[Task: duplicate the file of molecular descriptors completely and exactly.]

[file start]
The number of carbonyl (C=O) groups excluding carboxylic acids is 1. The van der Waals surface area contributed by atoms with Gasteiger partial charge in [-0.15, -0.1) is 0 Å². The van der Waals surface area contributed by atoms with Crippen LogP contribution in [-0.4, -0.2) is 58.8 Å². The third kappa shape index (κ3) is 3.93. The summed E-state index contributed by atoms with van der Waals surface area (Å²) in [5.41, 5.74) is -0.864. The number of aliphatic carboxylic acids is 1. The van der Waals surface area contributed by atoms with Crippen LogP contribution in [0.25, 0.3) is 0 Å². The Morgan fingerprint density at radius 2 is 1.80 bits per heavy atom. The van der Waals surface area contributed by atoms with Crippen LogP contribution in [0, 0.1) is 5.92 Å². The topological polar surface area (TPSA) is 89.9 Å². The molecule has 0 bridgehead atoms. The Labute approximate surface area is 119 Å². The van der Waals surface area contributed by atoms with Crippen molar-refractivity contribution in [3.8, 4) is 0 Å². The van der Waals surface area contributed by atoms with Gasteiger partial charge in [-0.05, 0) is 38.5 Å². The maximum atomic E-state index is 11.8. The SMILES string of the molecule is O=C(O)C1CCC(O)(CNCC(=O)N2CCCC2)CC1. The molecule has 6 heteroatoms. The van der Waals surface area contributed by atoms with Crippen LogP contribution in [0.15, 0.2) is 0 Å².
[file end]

The number of carbonyl (C=O) groups excluding carboxylic acids is 1. The van der Waals surface area contributed by atoms with Gasteiger partial charge in [-0.15, -0.1) is 0 Å². The van der Waals surface area contributed by atoms with Crippen LogP contribution in [-0.4, -0.2) is 58.8 Å². The third kappa shape index (κ3) is 3.93. The summed E-state index contributed by atoms with van der Waals surface area (Å²) in [5.41, 5.74) is -0.864. The number of aliphatic carboxylic acids is 1. The van der Waals surface area contributed by atoms with Crippen LogP contribution in [0.25, 0.3) is 0 Å². The Morgan fingerprint density at radius 2 is 1.80 bits per heavy atom. The van der Waals surface area contributed by atoms with Crippen LogP contribution in [0, 0.1) is 5.92 Å². The topological polar surface area (TPSA) is 89.9 Å². The molecule has 0 bridgehead atoms. The Labute approximate surface area is 119 Å². The van der Waals surface area contributed by atoms with Crippen molar-refractivity contribution in [3.8, 4) is 0 Å². The van der Waals surface area contributed by atoms with Gasteiger partial charge in [-0.05, 0) is 38.5 Å². The maximum atomic E-state index is 11.8. The SMILES string of the molecule is O=C(O)C1CCC(O)(CNCC(=O)N2CCCC2)CC1. The molecule has 6 heteroatoms. The van der Waals surface area contributed by atoms with Crippen LogP contribution in [0.15, 0.2) is 0 Å².